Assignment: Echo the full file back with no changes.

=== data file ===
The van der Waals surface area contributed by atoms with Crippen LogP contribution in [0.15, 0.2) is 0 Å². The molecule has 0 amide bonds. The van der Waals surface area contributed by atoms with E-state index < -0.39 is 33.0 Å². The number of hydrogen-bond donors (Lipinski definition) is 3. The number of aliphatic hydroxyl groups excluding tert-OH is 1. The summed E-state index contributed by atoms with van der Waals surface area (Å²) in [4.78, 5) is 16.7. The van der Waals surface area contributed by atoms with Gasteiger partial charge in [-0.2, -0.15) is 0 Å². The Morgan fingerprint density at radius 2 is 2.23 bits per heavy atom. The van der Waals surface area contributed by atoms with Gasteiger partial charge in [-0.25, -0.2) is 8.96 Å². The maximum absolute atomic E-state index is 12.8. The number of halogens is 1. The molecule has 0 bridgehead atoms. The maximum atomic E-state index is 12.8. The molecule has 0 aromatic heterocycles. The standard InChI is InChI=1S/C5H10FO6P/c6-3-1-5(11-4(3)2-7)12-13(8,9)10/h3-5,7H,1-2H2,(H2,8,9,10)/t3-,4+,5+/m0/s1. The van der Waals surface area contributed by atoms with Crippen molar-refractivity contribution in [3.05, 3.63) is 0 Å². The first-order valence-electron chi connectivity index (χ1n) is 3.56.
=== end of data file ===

The van der Waals surface area contributed by atoms with Crippen LogP contribution in [0.15, 0.2) is 0 Å². The molecule has 0 amide bonds. The van der Waals surface area contributed by atoms with E-state index < -0.39 is 33.0 Å². The number of hydrogen-bond donors (Lipinski definition) is 3. The number of aliphatic hydroxyl groups excluding tert-OH is 1. The summed E-state index contributed by atoms with van der Waals surface area (Å²) in [4.78, 5) is 16.7. The van der Waals surface area contributed by atoms with Gasteiger partial charge in [-0.2, -0.15) is 0 Å². The Morgan fingerprint density at radius 2 is 2.23 bits per heavy atom. The van der Waals surface area contributed by atoms with Gasteiger partial charge in [-0.25, -0.2) is 8.96 Å². The maximum absolute atomic E-state index is 12.8. The number of halogens is 1. The molecule has 0 bridgehead atoms. The maximum atomic E-state index is 12.8. The molecule has 0 aromatic heterocycles. The standard InChI is InChI=1S/C5H10FO6P/c6-3-1-5(11-4(3)2-7)12-13(8,9)10/h3-5,7H,1-2H2,(H2,8,9,10)/t3-,4+,5+/m0/s1. The van der Waals surface area contributed by atoms with Crippen molar-refractivity contribution in [3.05, 3.63) is 0 Å². The first-order valence-electron chi connectivity index (χ1n) is 3.56.